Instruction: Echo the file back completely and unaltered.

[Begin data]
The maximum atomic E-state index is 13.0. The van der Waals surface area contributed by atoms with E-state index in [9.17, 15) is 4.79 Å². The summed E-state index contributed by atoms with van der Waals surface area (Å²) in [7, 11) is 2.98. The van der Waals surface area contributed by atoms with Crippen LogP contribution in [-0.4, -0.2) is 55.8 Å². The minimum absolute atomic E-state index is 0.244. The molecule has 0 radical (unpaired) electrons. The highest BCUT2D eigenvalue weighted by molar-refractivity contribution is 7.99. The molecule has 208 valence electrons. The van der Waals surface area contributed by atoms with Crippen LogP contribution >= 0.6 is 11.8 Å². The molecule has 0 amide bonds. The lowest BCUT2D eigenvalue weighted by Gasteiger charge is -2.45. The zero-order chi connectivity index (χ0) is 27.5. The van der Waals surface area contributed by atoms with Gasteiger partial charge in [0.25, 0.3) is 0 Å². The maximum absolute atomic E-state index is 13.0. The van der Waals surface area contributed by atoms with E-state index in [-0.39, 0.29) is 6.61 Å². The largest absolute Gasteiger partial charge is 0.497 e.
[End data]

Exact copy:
The maximum atomic E-state index is 13.0. The van der Waals surface area contributed by atoms with E-state index in [9.17, 15) is 4.79 Å². The summed E-state index contributed by atoms with van der Waals surface area (Å²) in [7, 11) is 2.98. The van der Waals surface area contributed by atoms with Crippen LogP contribution in [-0.4, -0.2) is 55.8 Å². The minimum absolute atomic E-state index is 0.244. The molecule has 0 radical (unpaired) electrons. The highest BCUT2D eigenvalue weighted by molar-refractivity contribution is 7.99. The molecule has 208 valence electrons. The van der Waals surface area contributed by atoms with Crippen LogP contribution >= 0.6 is 11.8 Å². The molecule has 0 amide bonds. The lowest BCUT2D eigenvalue weighted by Gasteiger charge is -2.45. The zero-order chi connectivity index (χ0) is 27.5. The van der Waals surface area contributed by atoms with Gasteiger partial charge in [0.25, 0.3) is 0 Å². The maximum absolute atomic E-state index is 13.0. The van der Waals surface area contributed by atoms with E-state index in [-0.39, 0.29) is 6.61 Å². The largest absolute Gasteiger partial charge is 0.497 e.